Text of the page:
The longevity of jet planes was also not fully anticipated. The upkeep on jet engines is simpler and more long-lasting, so considerably less time is taken up by maintenance. This is reflected in geographic patterns of operation. The longer air route tends to be operated with larger planes operating at a lesser frequency. Transatlantic and transpacific air service tends toward a single flight by a company per day connecting each pair of cities it serves. Exceptions occur mostly for London, New York City, Los Angeles, San Francisco, and Tokyo, where there may be two flights between a pair. Owing to the speed of flying and the progression of time around the world during the day, virtually all westbound flights, from Europe to North America and North America to eastern Asia, take place during the daylight hours, whereas eastbound flights from East Asia to western North America and eastern North America to Europe operate during hours of darkness. A single plane operating on one of the world's longer runs, for example, the Paris–Los Angeles route, can leave Paris in late afternoon, arrive in Los Angeles in the evening, and there reload for Paris, where it returns in midafternoon, thus flying about 10,000 miles in a 24-hour period. Unlike the early days of shorter stages using multiple aircraft and frequent landings, only one plane and two airports are involved, but a transfer between the west coast of North America and the west coast of Europe of nearly 1,000 people per day may take place.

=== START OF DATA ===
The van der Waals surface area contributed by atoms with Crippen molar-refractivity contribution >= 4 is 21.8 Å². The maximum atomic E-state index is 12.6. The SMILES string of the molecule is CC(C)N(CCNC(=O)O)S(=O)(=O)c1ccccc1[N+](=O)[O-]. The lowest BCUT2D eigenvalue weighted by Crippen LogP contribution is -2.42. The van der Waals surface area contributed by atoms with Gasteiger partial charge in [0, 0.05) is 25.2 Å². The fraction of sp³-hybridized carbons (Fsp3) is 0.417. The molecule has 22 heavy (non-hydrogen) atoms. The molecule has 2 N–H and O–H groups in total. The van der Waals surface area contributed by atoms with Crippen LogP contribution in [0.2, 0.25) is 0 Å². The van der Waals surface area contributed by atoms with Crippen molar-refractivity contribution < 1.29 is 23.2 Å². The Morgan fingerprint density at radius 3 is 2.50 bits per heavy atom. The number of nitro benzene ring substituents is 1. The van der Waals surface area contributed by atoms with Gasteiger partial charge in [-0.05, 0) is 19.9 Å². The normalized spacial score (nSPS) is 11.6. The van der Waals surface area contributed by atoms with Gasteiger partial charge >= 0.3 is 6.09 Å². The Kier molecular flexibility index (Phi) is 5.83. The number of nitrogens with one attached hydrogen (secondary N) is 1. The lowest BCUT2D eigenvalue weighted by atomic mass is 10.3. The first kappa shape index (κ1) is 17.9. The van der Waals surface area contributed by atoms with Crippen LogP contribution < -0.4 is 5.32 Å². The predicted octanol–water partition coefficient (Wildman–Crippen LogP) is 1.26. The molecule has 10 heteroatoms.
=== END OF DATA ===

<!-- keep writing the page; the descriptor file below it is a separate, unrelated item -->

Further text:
James E. Vance, Jr.

Additional Reading